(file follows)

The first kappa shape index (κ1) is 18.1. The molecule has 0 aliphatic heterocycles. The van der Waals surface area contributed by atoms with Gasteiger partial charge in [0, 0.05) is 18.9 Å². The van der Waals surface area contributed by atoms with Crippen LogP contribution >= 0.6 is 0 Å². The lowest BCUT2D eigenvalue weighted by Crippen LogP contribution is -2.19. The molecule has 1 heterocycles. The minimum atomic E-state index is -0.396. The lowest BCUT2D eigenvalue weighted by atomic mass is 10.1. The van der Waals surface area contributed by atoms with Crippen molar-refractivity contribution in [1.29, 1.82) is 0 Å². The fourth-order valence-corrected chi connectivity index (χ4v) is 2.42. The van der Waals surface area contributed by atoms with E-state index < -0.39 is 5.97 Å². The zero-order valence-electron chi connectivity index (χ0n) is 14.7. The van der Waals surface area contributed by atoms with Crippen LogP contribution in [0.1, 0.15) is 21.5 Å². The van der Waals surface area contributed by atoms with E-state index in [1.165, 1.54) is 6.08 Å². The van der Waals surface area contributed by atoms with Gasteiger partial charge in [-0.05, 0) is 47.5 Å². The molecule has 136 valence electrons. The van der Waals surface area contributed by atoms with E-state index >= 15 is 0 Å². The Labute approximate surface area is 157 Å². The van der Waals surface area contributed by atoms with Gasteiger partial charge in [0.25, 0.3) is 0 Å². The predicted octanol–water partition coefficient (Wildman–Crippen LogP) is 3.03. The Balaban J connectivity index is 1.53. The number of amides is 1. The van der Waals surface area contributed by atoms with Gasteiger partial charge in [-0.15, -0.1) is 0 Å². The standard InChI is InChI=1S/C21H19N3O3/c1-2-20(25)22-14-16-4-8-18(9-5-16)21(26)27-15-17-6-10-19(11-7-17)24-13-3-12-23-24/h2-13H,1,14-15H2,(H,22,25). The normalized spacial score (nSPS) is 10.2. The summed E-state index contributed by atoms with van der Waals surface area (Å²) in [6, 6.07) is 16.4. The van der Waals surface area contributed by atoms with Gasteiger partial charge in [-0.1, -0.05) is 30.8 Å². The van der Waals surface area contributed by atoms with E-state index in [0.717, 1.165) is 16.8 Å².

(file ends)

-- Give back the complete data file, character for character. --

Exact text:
The first kappa shape index (κ1) is 18.1. The molecule has 0 aliphatic heterocycles. The van der Waals surface area contributed by atoms with Gasteiger partial charge in [0, 0.05) is 18.9 Å². The van der Waals surface area contributed by atoms with Crippen LogP contribution >= 0.6 is 0 Å². The lowest BCUT2D eigenvalue weighted by Crippen LogP contribution is -2.19. The molecule has 1 heterocycles. The minimum atomic E-state index is -0.396. The lowest BCUT2D eigenvalue weighted by atomic mass is 10.1. The van der Waals surface area contributed by atoms with Crippen molar-refractivity contribution in [1.29, 1.82) is 0 Å². The fourth-order valence-corrected chi connectivity index (χ4v) is 2.42. The van der Waals surface area contributed by atoms with E-state index < -0.39 is 5.97 Å². The zero-order valence-electron chi connectivity index (χ0n) is 14.7. The van der Waals surface area contributed by atoms with Crippen LogP contribution in [0.1, 0.15) is 21.5 Å². The van der Waals surface area contributed by atoms with E-state index in [1.165, 1.54) is 6.08 Å². The van der Waals surface area contributed by atoms with Gasteiger partial charge in [-0.05, 0) is 47.5 Å². The molecule has 136 valence electrons. The van der Waals surface area contributed by atoms with E-state index >= 15 is 0 Å². The Labute approximate surface area is 157 Å². The van der Waals surface area contributed by atoms with Gasteiger partial charge in [0.25, 0.3) is 0 Å². The predicted octanol–water partition coefficient (Wildman–Crippen LogP) is 3.03. The Balaban J connectivity index is 1.53. The number of amides is 1. The van der Waals surface area contributed by atoms with Gasteiger partial charge in [-0.15, -0.1) is 0 Å². The standard InChI is InChI=1S/C21H19N3O3/c1-2-20(25)22-14-16-4-8-18(9-5-16)21(26)27-15-17-6-10-19(11-7-17)24-13-3-12-23-24/h2-13H,1,14-15H2,(H,22,25). The normalized spacial score (nSPS) is 10.2. The summed E-state index contributed by atoms with van der Waals surface area (Å²) in [6, 6.07) is 16.4. The van der Waals surface area contributed by atoms with Gasteiger partial charge in [-0.1, -0.05) is 30.8 Å². The van der Waals surface area contributed by atoms with E-state index in [0.717, 1.165) is 16.8 Å².